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AVID - Volvere SP Turntable


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AVID Volvere SP Turntable

Overachieving Component Brings You Spitting-Distance to Performance of AVID's Flagship Model

DSP Power Supply, Mighty AC Synchronous Motor, Massive Platter, Subtle Upgrades Help Ensure Reference-Level LP Playback, Natural Musicality, and Analog Bliss

AVID's sublime three-point-suspension Volvere turntable is trickle-down technology at its best. Equipped with many of the same engineering features, design principles, and overbuilt parts found in the company's flagship $25k Acutus Reference SP model, Volvere gives listeners the rare chance to come spitting-distance close to superlative analog playback at a cost many more music lovers can afford. The availability of such state-of-the-art innovation in a mid-level priced product is nearly unheard-of in both high-end audio or any other industry. Consider the Volvere the equivalent of getting most of Porsche speed and handling in a Chevrolet, or nearly all the perks of first-class airline service in coach. The strategy owes to AVID's dedication to the music you hear, and the manufacturer's steadfast refusal to compromise on any of its devices.

"Going through everything from Bob Dylan to Led Zeppelin again revealed the Volvere's ability to not only reveal the low bass grunt, but also reproduce the rest of the musical spectrum in a very tuneful and enjoyable way. The Volvere does a great job with music possessing inner detail and can rock when required."
– Jeff Dorgay, TONEAudio

Top-Down Technologies are Tested, Proven, Acclaimed
Volvere boasts the exact same design principles as the Acutus Reference SP. In short, the ‘table functions to remove stylus-borne vibrations from playback, keep mechanical noise to an absolute minimum, and provide isolation, speed stability, and rigidity. Volvere achieves these goals by clamping the record to the main bearing (the latter being the same design as the Acutus) that transmits vibration to the subchassis. Indeed, the Volvere clamping, stainless-steel bearing, and suspension systems are all derived from those on the Acutus. Tested, proven, and critically acclaimed, the technologies result in a freedom from resonant feedback, meaning you hear more information, a lower noise floor, pinpoint sound, and spot-on soundstaging every time you spin an LP.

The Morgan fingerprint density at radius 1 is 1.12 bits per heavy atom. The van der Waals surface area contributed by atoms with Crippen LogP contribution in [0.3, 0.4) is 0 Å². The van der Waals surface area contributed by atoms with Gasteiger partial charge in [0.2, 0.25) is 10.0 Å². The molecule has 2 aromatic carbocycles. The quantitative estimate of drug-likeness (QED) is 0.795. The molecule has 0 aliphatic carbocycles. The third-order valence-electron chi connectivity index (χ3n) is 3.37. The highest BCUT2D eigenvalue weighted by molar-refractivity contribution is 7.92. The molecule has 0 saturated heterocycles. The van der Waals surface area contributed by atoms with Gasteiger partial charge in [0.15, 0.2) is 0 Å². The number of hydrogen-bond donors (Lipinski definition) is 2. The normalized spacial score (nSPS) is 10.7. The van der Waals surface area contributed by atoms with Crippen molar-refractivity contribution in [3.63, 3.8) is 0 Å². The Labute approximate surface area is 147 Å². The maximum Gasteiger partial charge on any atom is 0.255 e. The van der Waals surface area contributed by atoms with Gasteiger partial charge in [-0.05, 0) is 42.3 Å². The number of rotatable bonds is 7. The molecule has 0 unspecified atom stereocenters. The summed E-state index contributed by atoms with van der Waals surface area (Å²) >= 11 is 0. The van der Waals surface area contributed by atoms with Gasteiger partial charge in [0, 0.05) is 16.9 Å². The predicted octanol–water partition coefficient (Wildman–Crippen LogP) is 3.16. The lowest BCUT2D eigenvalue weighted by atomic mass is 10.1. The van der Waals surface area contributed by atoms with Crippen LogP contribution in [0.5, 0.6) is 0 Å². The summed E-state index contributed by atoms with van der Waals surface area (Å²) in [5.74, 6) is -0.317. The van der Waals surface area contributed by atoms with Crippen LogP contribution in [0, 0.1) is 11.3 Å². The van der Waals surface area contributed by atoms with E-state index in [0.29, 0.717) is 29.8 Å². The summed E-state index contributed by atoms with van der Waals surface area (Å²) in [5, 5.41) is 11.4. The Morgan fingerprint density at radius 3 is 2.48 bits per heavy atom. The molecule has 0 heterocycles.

"The Volvere delivers a substantial sound. Its forte is bass, which it delivers with a weight and power that's rare among turntables at this price...You want slam, grunt, girth even? You got it."
– Jason Kennedy, HiFi Choice

A Power Supply That's the Envy of the Industry
Turntable accuracy and speed are thoroughly compromised without a great power supply. AVID preaches and practices this doctrine with every ‘table it makes. Volvere is no exception. An updated, split-phase quartz-locked, DSP signal-generating power supply controls frequency generation and allows exact adjustment of speed. It guarantees that you will hear reference-level timing, pacing, dynamics, and smoothness. Matched for the power supply, the Volvere's mighty AC synchronous motor drives--and controls--a massive 6.7kg platter. You might recognize this approach as opposite of nearly all other manufacturers, which opt for DC motor-driven ‘tables. It's another reason why Volvere impresses with natural musicality and extremely quiet operation.

Hear Music for the First Time
Volvere's build quality and meticulous engineering details are only part of the story. Its best asset may be the manner in which it gets out of the way and lets music come across with palpable transparency, definition, imaging, balance, and responsiveness. The ‘table is simple to set up and created to focus on what's within vinyl grooves. It looks gorgeous, yes, but this is an instrument solely concentrated on function and presentation. Substantial bass, crystal-clear treble, mouth-watering midrange, ample weight, Olympics-class power--Volvere delivers these aspects and more with an ease, effortlessness, and naturalness unrivaled in its price class.

First Enhancements Since Debut Means You Get Best-Sounding Volere Ever
Reviews of Volvere have glowed since its initial release more than a decade ago. But recently, AVID founder Conrad Mas discovered several ways to further improve the ‘table. This is the best-sounding Volvere yet. Its power supply is separated from the chassis, strengthening the latter by a whopping 700% and increasing its weight from 18mm MDF to 22mm MDF. A move to a larger toroidal transformer reduces noise even more. You'll hear more subtle microdynamics, low-level physicality, timbral complexity, quieter backgrounds, and overall expressive personality with the updated Volvere. AVID has truly outdone itself.